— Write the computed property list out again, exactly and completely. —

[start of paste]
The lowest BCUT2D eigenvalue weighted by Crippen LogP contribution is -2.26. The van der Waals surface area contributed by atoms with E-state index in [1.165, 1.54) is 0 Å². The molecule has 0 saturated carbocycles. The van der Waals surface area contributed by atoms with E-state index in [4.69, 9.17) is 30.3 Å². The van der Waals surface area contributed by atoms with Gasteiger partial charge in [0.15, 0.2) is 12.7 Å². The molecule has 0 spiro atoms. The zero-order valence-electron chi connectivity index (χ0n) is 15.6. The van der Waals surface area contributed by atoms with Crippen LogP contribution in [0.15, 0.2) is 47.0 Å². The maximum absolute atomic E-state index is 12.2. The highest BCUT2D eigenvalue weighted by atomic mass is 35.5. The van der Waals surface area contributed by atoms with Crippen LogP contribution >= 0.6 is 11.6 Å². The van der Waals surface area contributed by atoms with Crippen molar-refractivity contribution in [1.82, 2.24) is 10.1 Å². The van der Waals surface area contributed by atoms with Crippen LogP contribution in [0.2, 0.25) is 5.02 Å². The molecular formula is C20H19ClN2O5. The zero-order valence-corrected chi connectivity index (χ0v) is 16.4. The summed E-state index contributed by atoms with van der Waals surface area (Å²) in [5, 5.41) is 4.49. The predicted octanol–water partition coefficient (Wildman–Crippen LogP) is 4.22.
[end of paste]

The lowest BCUT2D eigenvalue weighted by Crippen LogP contribution is -2.26. The van der Waals surface area contributed by atoms with E-state index in [1.165, 1.54) is 0 Å². The molecule has 0 saturated carbocycles. The van der Waals surface area contributed by atoms with E-state index in [4.69, 9.17) is 30.3 Å². The van der Waals surface area contributed by atoms with Gasteiger partial charge in [0.15, 0.2) is 12.7 Å². The molecule has 0 spiro atoms. The zero-order valence-electron chi connectivity index (χ0n) is 15.6. The van der Waals surface area contributed by atoms with Crippen LogP contribution in [0.15, 0.2) is 47.0 Å². The maximum absolute atomic E-state index is 12.2. The highest BCUT2D eigenvalue weighted by atomic mass is 35.5. The van der Waals surface area contributed by atoms with Crippen LogP contribution >= 0.6 is 11.6 Å². The van der Waals surface area contributed by atoms with Crippen molar-refractivity contribution in [1.82, 2.24) is 10.1 Å². The van der Waals surface area contributed by atoms with Crippen LogP contribution in [0.2, 0.25) is 5.02 Å². The molecular formula is C20H19ClN2O5. The zero-order valence-corrected chi connectivity index (χ0v) is 16.4. The summed E-state index contributed by atoms with van der Waals surface area (Å²) in [5, 5.41) is 4.49. The predicted octanol–water partition coefficient (Wildman–Crippen LogP) is 4.22.